Tails of Mystery issue 1

Tails of Mystery issue 1 cover

 

 

all art copyright and trademark it’s respective owners.

content copyright iestyn pettigrew 2019

Review – Sprouting and Other Tales of the Curious

 

Kickstarter

Asa Wheatley –   twitter       web              Sammy Ward –  twitter      web

Michelle Marham –   twitter      web       instagram     patreon

Emma Graveling –  instagram

Emily Pearson –  twitter     web                  Kat Willott – instagram        web

The Brief

I enjoyed reading this. There are some interesting subtexts to chew over and some skilled pacing and design. I really love that cover a lot!

The ongoing serial A Witch’s Penance had me interested to follow it. It was certainly my favourite story.

As an anthology, it felt consistent and well balanced. It mixed up approaches to story telling and left me thinking about some of its themes. It’s a solidly created anthology with some interesting and more personal moments. Essentially, it delivered a good read and I was left thinking.

Hanging in the Darkness Page 2
Hanging in the Darkness – page 2

The Detail

This is an anthology mixing prose and comics works. It uses a traditional ‘horror story with a twist’ format that, when I’m looking at it, seems well handled. Nothing comes from left field in terms of the twists. It manages the foreshadowing and punchlines well.

Now that probably sounds cold coming from me and that’s really a matter of my reading of the work. ‘Horror story with a twist ending’ is low on my list of likes unfortunately. However, there’s a bit more at work in these stories than just that format. Maybe I’m reading more in there, maybe I’m not, but I’m going to come back to both Sprouting and Hanging in the Darkness to get into my thoughts about what they made me think about.

First, I want to discuss Finders Keepers, the prose story, then go onto A Witch’s Penance.

Finders Keepers Page 3
Finders Keepers – page 3

Finders Keepers is a fine prose story but, for me, didn’t move me too much. It’s paced well, it develops it’s plot well, it builds its tension well. But that’s it, which is not a complaint or a method of damning anything, it’s a recognition that I don’t really get into these stories. The prose is clear, avoiding being purple and that’s to its benefit. I guess the only thing I wonder is what it’s trying to tell me or talk about? I hate saying that, because I hate anytime when someone says, ‘it was done well, but…’ because that’s just an awful snipe. Things have a right to exist the way the are without having to meet my sense of meaningful.

Unpicking my thoughts really does just bring me back to the fact that the style of story is not one I am personally invested in, with the other stories I feel like there’s enough extra there to dig hooks into me, where this one feels like a nice pot boiler without much to say for itself outside of being well executed. If you like stories with twist endings, it’s well made for you.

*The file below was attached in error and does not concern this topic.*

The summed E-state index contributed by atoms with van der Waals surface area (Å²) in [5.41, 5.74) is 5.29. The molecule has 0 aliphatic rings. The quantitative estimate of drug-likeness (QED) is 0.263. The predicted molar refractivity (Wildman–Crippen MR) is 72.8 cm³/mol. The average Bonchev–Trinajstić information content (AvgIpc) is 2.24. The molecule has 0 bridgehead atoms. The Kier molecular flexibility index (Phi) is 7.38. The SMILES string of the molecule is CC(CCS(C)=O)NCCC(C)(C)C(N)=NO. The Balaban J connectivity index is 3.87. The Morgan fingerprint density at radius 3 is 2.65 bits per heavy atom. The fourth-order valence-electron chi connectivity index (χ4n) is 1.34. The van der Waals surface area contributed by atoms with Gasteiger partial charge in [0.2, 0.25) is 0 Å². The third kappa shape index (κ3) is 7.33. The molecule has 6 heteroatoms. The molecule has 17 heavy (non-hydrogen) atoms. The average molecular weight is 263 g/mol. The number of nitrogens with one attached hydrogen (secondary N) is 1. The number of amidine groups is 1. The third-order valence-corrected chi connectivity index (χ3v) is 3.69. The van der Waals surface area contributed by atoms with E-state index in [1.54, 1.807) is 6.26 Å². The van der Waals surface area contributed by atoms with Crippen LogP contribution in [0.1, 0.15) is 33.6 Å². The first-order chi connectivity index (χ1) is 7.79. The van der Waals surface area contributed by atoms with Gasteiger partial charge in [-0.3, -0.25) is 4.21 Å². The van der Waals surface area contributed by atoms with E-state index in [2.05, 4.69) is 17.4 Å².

I like the illustrations style for the story. It reminds me of a Ladybird books and that matches the tones of the story and age of the characters well. They also given some very lively acting, giving a good sense of personality and action.

A Witch's Penance Page 2
A Witch’s Penance – page 2

A Witch’s Penance, the only ongoing story in the book, and the other two tales gave me much more of an idea that there’s something at work under the surface. I picked A Witch’s Penance out from the other two for a reason though. This story, at the moment, seems to have less of a theme and have more of a plot. Unlike the others, this is not a ‘twist at the end’ plot. This is very much a ‘revenge doubled’ plot. By which I mean, a mysterious figure with a past seems to be revenging something, but exacting this revenge sets up an excuse for the antagonist to also seek revenge. The circle of revenge is spinning and pulling in unwitting victims all around.

It’s not the plot, or even the characters that interest me as much as the approach to storytelling. Here, it’s very much that delivery which makes it my favourite in the anthology. The pacing and rhyming between panels is handled poetically.  It’s got that bouncy rhythm of doggerel verse. Plain, driving, seemingly simple but incredibly effective at dragging you along. To mix my metaphors. It’s a catchy pop chorus, very simple structure delivering something immediate and accessible and hiding some very clever production techniques underneath it all.

This piece comes into its own in the chase through the wood, with panel layout and the positioning of figures (and a tree!) creating rhythm, leading to comparisons between characters circumstances, if that makes sense? To pick that apart, I get a lovely, punchy sense of action happening. It’s tense here, because there’s a sense of the figures moving around each other, of proximity and the level of danger and luck involved in trying to escape and how thin the line between success and failure will be. The end delivers a couple of cliff-hangers that set the future wheels in motion and maintain that sense of things happening and matters to learn.